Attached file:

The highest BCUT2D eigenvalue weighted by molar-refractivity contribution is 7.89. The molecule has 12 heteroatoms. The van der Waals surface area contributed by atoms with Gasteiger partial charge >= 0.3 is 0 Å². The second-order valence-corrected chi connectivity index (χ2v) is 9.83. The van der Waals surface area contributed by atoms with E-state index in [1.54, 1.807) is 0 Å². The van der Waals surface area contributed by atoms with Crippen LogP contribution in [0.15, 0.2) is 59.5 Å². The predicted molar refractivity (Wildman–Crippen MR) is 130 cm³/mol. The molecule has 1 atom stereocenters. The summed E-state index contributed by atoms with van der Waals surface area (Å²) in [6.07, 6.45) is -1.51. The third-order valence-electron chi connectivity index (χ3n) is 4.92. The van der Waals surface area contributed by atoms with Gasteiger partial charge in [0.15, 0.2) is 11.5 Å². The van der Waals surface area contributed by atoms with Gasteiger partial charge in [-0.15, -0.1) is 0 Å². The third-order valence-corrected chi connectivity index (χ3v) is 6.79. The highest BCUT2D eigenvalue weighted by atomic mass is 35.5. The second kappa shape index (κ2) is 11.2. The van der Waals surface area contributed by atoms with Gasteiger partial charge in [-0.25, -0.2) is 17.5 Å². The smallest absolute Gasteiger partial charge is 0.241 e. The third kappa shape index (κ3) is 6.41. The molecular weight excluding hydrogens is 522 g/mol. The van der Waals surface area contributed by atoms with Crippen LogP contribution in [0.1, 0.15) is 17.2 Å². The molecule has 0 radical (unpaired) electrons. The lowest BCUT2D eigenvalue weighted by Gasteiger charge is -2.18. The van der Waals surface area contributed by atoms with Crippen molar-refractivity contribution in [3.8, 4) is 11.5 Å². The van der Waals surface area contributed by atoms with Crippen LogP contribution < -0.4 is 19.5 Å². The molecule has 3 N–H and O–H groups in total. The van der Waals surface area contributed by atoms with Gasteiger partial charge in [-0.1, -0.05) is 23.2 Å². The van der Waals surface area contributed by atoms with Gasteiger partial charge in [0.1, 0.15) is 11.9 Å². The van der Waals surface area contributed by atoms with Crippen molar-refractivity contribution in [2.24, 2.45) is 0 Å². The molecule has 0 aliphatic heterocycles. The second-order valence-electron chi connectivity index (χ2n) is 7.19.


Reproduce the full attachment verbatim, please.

The highest BCUT2D eigenvalue weighted by molar-refractivity contribution is 7.89. The molecule has 12 heteroatoms. The van der Waals surface area contributed by atoms with Gasteiger partial charge >= 0.3 is 0 Å². The second-order valence-corrected chi connectivity index (χ2v) is 9.83. The van der Waals surface area contributed by atoms with E-state index in [1.54, 1.807) is 0 Å². The van der Waals surface area contributed by atoms with Crippen LogP contribution in [0.15, 0.2) is 59.5 Å². The predicted molar refractivity (Wildman–Crippen MR) is 130 cm³/mol. The molecule has 1 atom stereocenters. The summed E-state index contributed by atoms with van der Waals surface area (Å²) in [6.07, 6.45) is -1.51. The third-order valence-electron chi connectivity index (χ3n) is 4.92. The van der Waals surface area contributed by atoms with Gasteiger partial charge in [0.15, 0.2) is 11.5 Å². The van der Waals surface area contributed by atoms with Gasteiger partial charge in [-0.15, -0.1) is 0 Å². The third-order valence-corrected chi connectivity index (χ3v) is 6.79. The highest BCUT2D eigenvalue weighted by atomic mass is 35.5. The second kappa shape index (κ2) is 11.2. The van der Waals surface area contributed by atoms with Gasteiger partial charge in [-0.25, -0.2) is 17.5 Å². The smallest absolute Gasteiger partial charge is 0.241 e. The third kappa shape index (κ3) is 6.41. The molecular weight excluding hydrogens is 522 g/mol. The van der Waals surface area contributed by atoms with Crippen LogP contribution in [0.1, 0.15) is 17.2 Å². The molecule has 0 radical (unpaired) electrons. The lowest BCUT2D eigenvalue weighted by Gasteiger charge is -2.18. The van der Waals surface area contributed by atoms with Crippen molar-refractivity contribution in [3.8, 4) is 11.5 Å². The van der Waals surface area contributed by atoms with Crippen LogP contribution < -0.4 is 19.5 Å². The molecule has 3 N–H and O–H groups in total. The van der Waals surface area contributed by atoms with Gasteiger partial charge in [-0.1, -0.05) is 23.2 Å². The van der Waals surface area contributed by atoms with Gasteiger partial charge in [0.1, 0.15) is 11.9 Å². The van der Waals surface area contributed by atoms with Crippen molar-refractivity contribution in [2.24, 2.45) is 0 Å². The molecule has 0 aliphatic heterocycles. The second-order valence-electron chi connectivity index (χ2n) is 7.19.